The state Board of Public Utilities is planning to review electrical utility JCP&L’s response to the Feb. 14 ice storm that cut power to about 120,000 homes, in some cases for days. Many of those homes were in the Red Bank area.
At the moment, though, some factors appear to favor the “grade” the BPU will give the state’s second-largest utility, a BPU spokesman says in today’s Star-Ledger.
From the story:
One measure of success or failure is a comparison of a utility’s performance from storm to storm. By that measure, JCP&L seems to have done a better job than it did during a big summer storm in 2002, when 175,000 customers lost power.
In that case, it took the utility two days to restore service to 80 percent of its customers and five days to bring everyone back online.
“If you look at the raw stats for how many were out and how quickly they were put back in it, it’s a favorable comparison,” [spokesman Eric] Hartsfield said.
The article quotes a 70-year-old Red Bank woman whose condo was without power for four days, during which time the temperature in her home hovered at 40 degrees. Red Bank Mayor Pasquale Menna is also quoted, saying that JCP&L’s initial response to the storm was “fairly slow,” but picked up after he and other officials called to complain.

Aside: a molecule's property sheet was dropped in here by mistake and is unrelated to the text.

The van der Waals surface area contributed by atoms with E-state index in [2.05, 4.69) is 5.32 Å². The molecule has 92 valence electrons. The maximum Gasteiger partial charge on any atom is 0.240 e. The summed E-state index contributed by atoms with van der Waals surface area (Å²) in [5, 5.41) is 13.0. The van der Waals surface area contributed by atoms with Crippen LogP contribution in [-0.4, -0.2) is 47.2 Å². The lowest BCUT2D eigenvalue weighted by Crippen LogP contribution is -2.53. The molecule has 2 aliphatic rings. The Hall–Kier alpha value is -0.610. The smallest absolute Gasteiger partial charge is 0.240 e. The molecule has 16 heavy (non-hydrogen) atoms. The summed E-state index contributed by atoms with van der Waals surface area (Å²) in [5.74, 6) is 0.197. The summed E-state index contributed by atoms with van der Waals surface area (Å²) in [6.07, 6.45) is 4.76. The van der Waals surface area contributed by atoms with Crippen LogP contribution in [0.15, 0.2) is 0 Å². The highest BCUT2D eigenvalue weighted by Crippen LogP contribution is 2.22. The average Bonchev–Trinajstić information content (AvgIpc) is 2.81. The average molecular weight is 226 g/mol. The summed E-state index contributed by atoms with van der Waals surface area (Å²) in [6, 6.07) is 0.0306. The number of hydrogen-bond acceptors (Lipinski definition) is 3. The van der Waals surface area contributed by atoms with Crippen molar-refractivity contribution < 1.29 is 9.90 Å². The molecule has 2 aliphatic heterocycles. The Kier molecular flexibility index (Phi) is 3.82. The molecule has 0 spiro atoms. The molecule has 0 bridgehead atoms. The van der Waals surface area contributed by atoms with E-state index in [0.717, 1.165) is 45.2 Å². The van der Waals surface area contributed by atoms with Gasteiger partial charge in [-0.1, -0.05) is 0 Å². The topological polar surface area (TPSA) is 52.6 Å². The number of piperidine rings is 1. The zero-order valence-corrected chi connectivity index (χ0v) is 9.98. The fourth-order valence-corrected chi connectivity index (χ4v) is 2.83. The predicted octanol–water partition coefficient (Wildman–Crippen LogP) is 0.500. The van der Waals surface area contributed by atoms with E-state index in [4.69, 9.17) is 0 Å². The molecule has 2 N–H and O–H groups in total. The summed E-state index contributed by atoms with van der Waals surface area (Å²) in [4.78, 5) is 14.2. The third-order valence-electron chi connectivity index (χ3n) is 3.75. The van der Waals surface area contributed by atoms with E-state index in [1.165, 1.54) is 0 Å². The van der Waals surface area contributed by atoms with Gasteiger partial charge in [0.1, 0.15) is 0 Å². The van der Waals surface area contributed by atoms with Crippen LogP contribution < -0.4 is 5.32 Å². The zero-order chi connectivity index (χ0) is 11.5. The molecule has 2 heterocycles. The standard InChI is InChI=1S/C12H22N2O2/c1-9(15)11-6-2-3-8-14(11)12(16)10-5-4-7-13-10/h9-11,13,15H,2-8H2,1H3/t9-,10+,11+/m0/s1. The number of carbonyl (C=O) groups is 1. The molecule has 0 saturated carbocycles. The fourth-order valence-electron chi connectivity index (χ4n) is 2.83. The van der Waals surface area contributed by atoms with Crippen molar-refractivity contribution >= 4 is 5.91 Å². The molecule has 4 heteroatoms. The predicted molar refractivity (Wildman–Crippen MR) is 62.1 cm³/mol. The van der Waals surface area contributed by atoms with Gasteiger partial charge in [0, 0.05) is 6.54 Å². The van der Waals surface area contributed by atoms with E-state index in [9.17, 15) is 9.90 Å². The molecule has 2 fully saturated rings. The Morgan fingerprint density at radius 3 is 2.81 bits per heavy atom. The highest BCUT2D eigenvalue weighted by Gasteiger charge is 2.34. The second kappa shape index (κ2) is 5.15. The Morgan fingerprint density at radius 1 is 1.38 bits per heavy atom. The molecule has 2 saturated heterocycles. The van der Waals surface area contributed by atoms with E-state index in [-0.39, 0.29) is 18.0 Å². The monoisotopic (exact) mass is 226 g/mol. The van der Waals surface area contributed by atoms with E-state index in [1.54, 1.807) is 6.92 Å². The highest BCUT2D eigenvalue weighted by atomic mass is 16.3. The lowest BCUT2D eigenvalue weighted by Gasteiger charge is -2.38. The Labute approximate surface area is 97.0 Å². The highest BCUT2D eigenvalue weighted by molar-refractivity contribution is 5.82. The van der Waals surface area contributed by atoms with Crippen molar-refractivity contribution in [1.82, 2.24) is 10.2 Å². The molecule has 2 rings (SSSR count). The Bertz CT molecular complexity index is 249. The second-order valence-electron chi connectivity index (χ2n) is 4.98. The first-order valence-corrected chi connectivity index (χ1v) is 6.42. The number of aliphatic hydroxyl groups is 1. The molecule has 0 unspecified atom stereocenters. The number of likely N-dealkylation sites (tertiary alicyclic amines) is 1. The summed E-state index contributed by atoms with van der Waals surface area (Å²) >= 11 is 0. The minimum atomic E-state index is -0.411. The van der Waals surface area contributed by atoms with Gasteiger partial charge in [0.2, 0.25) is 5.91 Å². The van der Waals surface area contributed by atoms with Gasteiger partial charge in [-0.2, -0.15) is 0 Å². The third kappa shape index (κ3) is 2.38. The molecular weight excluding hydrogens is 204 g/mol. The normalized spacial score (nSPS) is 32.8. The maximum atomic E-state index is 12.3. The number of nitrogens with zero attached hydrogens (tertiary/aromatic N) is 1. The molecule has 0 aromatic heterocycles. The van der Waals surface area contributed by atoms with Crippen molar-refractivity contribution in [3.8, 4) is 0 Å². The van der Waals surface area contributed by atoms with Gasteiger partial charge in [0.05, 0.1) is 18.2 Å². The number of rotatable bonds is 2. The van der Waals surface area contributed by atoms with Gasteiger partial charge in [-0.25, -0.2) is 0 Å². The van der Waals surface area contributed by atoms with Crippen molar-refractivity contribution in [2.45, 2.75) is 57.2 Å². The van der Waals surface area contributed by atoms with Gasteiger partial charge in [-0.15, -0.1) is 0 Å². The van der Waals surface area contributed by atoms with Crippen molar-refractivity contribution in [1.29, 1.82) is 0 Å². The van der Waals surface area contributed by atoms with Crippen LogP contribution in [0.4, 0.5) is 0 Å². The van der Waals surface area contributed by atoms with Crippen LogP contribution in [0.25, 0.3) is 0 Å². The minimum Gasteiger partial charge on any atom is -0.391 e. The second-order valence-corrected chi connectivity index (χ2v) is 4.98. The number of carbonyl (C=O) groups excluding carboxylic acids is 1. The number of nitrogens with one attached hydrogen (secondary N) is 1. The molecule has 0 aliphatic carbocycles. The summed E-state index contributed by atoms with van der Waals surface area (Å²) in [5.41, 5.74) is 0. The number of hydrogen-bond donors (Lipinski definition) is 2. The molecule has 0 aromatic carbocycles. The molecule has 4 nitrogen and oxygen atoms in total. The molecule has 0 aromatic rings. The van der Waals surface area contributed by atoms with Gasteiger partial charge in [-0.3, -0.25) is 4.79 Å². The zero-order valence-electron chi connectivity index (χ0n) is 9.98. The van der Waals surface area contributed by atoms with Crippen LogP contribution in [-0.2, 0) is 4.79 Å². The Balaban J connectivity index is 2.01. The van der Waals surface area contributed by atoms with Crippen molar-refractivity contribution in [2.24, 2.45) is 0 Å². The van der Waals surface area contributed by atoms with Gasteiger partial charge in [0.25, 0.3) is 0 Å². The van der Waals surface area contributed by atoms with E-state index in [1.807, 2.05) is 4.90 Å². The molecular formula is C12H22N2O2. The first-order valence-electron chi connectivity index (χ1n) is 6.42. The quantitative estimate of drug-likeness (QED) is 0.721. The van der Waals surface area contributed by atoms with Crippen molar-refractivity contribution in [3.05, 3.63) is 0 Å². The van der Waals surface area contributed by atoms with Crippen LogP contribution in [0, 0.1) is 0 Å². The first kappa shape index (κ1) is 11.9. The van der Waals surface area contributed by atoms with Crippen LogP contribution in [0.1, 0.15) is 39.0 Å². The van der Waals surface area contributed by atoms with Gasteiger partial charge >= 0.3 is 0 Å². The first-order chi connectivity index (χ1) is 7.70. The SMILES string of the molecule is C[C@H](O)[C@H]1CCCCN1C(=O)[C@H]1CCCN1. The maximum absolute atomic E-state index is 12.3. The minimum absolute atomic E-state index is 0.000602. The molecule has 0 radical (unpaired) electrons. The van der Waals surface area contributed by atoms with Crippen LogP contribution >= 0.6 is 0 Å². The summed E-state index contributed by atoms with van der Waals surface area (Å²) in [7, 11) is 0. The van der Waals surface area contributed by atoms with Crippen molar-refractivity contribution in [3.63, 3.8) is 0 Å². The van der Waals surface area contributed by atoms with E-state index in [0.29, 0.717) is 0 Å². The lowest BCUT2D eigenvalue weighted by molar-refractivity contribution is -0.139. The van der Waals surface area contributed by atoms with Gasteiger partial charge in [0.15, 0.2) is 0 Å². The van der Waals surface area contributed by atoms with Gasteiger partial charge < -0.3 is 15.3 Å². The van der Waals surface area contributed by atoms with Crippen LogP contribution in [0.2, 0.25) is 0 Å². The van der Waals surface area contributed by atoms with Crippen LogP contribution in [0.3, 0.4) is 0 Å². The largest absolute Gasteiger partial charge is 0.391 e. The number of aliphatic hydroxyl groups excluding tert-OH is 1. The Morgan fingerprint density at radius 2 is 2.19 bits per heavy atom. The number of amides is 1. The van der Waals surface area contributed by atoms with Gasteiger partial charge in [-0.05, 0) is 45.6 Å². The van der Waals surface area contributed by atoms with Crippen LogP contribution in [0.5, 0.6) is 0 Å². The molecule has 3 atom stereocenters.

Menna’s larger concern mirrors one raised by the BPU three years ago: the age and condition of JCP&L’s utility poles, particularly in older neighborhoods. An audit commissioned by the BPU criticized the utility for making temporary repairs on broken poles and replacing them only when they became too unsafe to climb.
“Their infrastructure upgrade must be addressed in a more dramatic way,” Menna said. “Their poles are from the Johnson administration, and that’s Andrew Johnson.”
Also quoted at Tinton Falls Council President Brendan Tobin, who defends the utility for it’s dealing with a “phenomenal” storm, and Assemblyman Michael Pantner of Shrewsbury, whose own home was without electricity for 36 hours.